Monday, July 4, 2022

Charity funds transferred to legal firm as aide was careless, Zahid tells court

He denies committing criminal breach of trust, saying he had no choice but to transfer the funds for the firm to manage.

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Ahmad Zahid Hamidi today denied committing criminal breach of trust (CBT) involving RM17,953,185.21 of Yayasan Akalbudi funds, claiming that he transferred the money to a legal firm because his former executive secretary was prone to making mistakes in handling cash.

This was the amount involved in the sixth of 12 CBT charges that the former deputy prime minister is currently facing.

Zahid, 69, told the High Court that he appointed Lewis & Co to handle the funds of the foundation owned by him because Major Mazlina Mazlan @ Ramly had been careless in managing his personal money and Yayasan Akalbudi funds.

“As I said earlier in my statement, Mazlina committed mistakes on many occasions, including writing a figure different from the amount spelled out in cheques and not sending monthly credit card statements and other documents when asked.

“The transfer of the foundation’s funds to the legal firm was not for misappropriation but for the firm to manage the client account of the foundation as the firm had officers who were skilled in managing the account,” he said.

Zahid said this when questioned by lawyer Ahmad Zaidi Zainal on the fourth day of his defence proceedings for 47 charges of CBT, corruption and money laundering.

According to Zahid, he had many times advised and guided Mazlina, the 90th prosecution witness, as she did not have an accounting background.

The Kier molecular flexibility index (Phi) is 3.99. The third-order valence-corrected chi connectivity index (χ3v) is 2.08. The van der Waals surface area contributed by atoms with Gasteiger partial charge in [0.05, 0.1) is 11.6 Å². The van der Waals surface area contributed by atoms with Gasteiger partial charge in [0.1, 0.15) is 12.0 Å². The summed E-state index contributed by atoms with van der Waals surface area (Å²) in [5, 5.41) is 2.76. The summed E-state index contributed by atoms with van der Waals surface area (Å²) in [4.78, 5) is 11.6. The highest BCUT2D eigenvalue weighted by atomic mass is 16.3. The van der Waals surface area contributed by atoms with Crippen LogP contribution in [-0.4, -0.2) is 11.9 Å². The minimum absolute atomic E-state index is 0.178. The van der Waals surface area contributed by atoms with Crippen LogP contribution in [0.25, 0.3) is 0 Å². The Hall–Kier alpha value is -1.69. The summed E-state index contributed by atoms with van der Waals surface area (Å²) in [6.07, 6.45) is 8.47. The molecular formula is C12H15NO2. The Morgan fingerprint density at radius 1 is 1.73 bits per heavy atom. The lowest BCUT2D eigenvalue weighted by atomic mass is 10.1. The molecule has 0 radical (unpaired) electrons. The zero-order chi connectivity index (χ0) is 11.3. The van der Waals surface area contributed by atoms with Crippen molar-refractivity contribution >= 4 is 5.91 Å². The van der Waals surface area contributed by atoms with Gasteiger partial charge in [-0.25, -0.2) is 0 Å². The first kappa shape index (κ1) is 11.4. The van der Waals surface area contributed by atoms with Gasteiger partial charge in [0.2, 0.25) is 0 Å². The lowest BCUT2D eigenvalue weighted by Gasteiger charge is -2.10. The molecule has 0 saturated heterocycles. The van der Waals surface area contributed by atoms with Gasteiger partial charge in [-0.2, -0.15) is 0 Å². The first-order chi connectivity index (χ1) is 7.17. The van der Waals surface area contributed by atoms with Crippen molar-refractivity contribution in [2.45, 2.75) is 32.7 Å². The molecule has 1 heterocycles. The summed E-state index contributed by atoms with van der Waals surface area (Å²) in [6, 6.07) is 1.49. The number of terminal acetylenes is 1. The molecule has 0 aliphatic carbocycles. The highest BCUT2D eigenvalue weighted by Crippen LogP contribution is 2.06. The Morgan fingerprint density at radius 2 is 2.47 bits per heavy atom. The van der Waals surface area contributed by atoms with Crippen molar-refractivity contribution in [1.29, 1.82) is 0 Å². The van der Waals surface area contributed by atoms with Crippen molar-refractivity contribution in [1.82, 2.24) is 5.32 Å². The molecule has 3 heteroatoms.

“She (Mazlina) merely apologised but repeated these acts. What choice did I have other than finding ways to transfer the whole of Yayasan Akalbudi funds in a bank (Affin Bank) current account to a legal firm with an accountant, accounting officer and bookkeeper to handle the client account?” he said.

Asked by Zaidi why he chose Lewis & Co to handle the Yayasan Akalbudi funds, Zahid said an officer at the home ministry had introduced him to lawyers at the firm.

On the transfer of Yayasan Akalbudi funds to Lewis & Co, Zahid said he personally instructed Affin Bank to transfer RM17,953,185.21 from the bank to the client account of Lewis & Co, and that money still belonged to Yayasan Akalbudi and did not belong to Yayasan Al Falah, the legal firm or other individuals.

Zahid also said he had never directed Mazlina to use Yayasan Akalbudi funds totalling RM107,509.55 to pay vehicle insurance and licence fees.

“I did not know Mazlina would use pre-signed cheques to make payments for insurance policies and the licences of privately owned vehicles.

“Cheques which I pre-signed were for urgent use like paying contractors for construction work undertaken by the foundation at the time or urgent payments which needed to be settled when I was overseas,” he said.

During the prosecution stage, the court was told that Zahid and his family took out 39 insurance policies for 20 vehicles owned by the family, including 18 luxury vehicles belonging to him such as a BMW X5, Mini Cooper S, Mercedes Benz CLS350, BMW 320i (A), Toyota Land Cruiser and BMW R1200 GS motorcycle.

Zahid is on trial for 47 CBT, corruption and money laundering charges involving Yayasan Akalbudi funds.

On Jan 24, the court ordered him to enter his defence against all of the charges after finding that the prosecution had established a prima facie case against him.

The trial before justice Collin Lawrence Sequerah continues.

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